Health

California-grown fresh fruit on "class one" recall list

California-grown fresh fruit on "class one" recall list

The brand "Sweet 2 Eat" fresh, whole fruit is being recalled in Canada due to a concern of Listeria monocytogenes contamination.

The fruit varieties include peaches, plums, nectarins and pluats and are being pulled off of supermarket shelves. 

Consumers should look for the brands Wawona, Sweet 2 Eat or Harvest Sweet. Each individual piece of fruit will have a Sweet 2 Eat sticker on it. 

Any recalled items that have already been purchased should be thrown out or returned to the store. 

No campfire ban, at this time, for the Southeast Fire Centre

Campfires are still allowed in the Southeast Fire Centre

Despite a large number of inquiries the Southeast Fire Centre will not be issuing a campfire prohibition at this time.

However, staff will continue to evaluate the situation on a daily basis.

Jordan Turner, Fire Information Officer, said sometimes it is necessary to implement campfire prohibitions to reduce the risk of wildfires.

He said multiple factors determine the timing of such a ban, including weather conditions, local fire activity and whether fire centre staff are encountering widespread non-compliance with campfire regulations.

Selkirk College problem dumpster continues to concern Bear Aware

The dumpsters at Selkirk College Tenth Street Campus are becoming a concern for college staff and Bear Aware. — Photo courtesy Selkirk College

Local coordinator Joanne Siderius of Bear Aware was shocked to see a dumpster located in the parking lot at Selkirk College Tenth Street campus in upper Fairview continue to be a hazard for bears.

Siderius said this dumpster was noted as a problem in the Nelson Areas E and F Bear Hazard Assessment in 2012.

Smoke advisory for the Boundary

Smoke advisory for the Boundary

The Ministry of Environment has issued a Smoky Skies Advisory for the entire Thompson, Fraser Canyon, Okanagan, Similkameen, Nicola, Boundary and Shuswap areas because of forest fire smoke that is affecting the area. 

Smoke concentrations will vary widely as winds, fire behaviour and temperatures change. 

Avoid strenuous outdoor activities. If you are experiencing any of the following symptoms, contact your health care provider: difficulty in breathing, chest pain or discomfort, and sudden onset of cough or irritation of airways.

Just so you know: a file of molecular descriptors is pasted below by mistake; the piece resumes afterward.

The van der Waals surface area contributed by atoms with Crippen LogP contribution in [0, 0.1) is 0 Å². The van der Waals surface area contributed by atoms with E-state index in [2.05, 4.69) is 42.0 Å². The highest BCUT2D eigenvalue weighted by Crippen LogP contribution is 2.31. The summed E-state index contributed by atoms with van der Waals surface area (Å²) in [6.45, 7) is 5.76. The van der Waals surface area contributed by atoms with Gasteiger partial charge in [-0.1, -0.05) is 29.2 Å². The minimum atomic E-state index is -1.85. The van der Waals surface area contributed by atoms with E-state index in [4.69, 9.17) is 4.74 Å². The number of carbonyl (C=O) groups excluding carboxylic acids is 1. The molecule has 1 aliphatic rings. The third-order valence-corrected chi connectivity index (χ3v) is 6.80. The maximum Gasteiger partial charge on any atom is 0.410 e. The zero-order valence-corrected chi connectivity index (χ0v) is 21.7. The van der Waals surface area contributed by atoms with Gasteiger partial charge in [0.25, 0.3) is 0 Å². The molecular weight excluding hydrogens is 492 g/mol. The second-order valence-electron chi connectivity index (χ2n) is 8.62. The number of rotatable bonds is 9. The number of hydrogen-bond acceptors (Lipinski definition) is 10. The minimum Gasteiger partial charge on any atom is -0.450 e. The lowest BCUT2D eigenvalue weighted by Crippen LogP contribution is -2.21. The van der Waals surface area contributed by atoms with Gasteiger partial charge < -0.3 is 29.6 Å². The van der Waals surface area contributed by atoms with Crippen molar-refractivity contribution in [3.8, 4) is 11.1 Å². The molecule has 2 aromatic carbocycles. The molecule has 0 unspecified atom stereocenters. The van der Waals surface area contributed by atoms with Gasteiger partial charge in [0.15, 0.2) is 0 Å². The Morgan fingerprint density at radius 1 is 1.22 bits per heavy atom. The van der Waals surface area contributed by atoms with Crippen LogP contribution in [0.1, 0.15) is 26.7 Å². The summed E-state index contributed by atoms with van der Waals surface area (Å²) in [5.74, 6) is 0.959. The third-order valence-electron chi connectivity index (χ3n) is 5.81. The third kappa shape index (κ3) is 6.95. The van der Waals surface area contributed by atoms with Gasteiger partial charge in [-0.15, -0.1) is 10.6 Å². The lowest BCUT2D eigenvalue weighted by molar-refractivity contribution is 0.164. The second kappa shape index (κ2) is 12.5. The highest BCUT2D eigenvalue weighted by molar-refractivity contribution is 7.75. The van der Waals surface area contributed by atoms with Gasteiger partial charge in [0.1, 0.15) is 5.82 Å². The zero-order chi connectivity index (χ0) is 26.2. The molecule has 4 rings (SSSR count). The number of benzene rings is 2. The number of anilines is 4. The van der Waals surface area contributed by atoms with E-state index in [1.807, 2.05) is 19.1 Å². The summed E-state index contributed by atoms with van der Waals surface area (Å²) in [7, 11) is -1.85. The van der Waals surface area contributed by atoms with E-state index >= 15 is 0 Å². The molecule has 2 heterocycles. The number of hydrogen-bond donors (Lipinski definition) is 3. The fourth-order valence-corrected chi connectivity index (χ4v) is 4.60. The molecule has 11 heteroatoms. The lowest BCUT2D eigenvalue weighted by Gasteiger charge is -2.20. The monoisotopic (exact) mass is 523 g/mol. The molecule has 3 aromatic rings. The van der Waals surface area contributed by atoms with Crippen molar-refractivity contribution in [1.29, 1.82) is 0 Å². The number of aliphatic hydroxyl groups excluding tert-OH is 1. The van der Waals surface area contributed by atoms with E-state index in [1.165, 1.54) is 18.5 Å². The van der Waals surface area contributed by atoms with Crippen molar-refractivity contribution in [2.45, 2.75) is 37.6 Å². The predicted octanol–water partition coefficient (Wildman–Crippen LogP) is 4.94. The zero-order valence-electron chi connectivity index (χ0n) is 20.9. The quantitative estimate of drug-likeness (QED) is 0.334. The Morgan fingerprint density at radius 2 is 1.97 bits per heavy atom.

Smoke advisory for the Boundary

Smoke advisory for the Boundary

The Ministry of Environment has issued a Smoky Skies Advisory for the entire Thompson, Fraser Canyon, Okanagan, Similkameen, Nicola, Boundary and Shuswap areas because of forest fire smoke that is affecting the area. 

Smoke concentrations will vary widely as winds, fire behaviour and temperatures change. 

Avoid strenuous outdoor activities. If you are experiencing any of the following symptoms, contact your health care provider: difficulty in breathing, chest pain or discomfort, and sudden onset of cough or irritation of airways. 

Interior Health CEO, Dr. Halpenny, makes house call to Kootenay Lake Hospital

IH CEO, Dr. Robert Halpenny — “We have to look to the future. Technology is going to change the way we do medicine in the future.” — Suzy Hamilton photo, The Nelson Daily

Dr. Robert Halpenny, CEO of Interior Health, made a house call Tuesday for a routine check-up at Kootenay Lake Hospital in Nelson.

“It’s really important that we understand community issues, “ said Halpenny, president and CEO of IH in Kelowna since 2010 .

He was on an annual tour of Interior Health facilities in the region.

In Nelson, he planned to meet with everyone from health board members and staff, to hospital foundation members and others, tour the hospital and get an actual perspective of the distances involved in rural health care.

COMMENT: Palliative Care

COMMENT: Palliative Care

Canada has an aging population and, as a result, will face many challenges. While we have been engaged with some of the items affected at the federal level, there is a vacuum for government initiatives related to end of life care, which is known as palliative care.

Boating Councils remind anglers wearing lifejackets can save lives

There are ways to park the boat and then there are ways not to park the boat.

This week (July 4-13) marks National Fishing Week in Canada.

The Canadian Safe Boating Council (CSBC) and the B.C. Wildlife Federation want to remind anglers that wearing your lifejacket is even more important than wearing your ‘lucky fishing hat’. But they do share one trait.

They both have to be worn to be effective!
 
According to the Canadian Safe Boating Council and the Lifesaving Society, 80 percent of recreational boaters who drown each and every year in Canada were not wearing a lifejacket or Personal Floatation Device (PFD).

Average Canadian family pays big bucks for healthcare says Fraser Institute study

Contrary to public belief, health care in Canada is not free.

The Fraser Institute

Canada Safety Council releases safe ways to enjoy fireworks

If not handled properly, fireworks can cause burn and eye injuries in kids and adults.

It's Canada's 147th birthday Tuesday.

And with birthday celebrations come fireworks.

The Canada Safety Council are advising the public to be careful when discharging fireworks and has a few tips on making Canada Day a safe and happy time.

Celebrate Canada Day safely with fireworks

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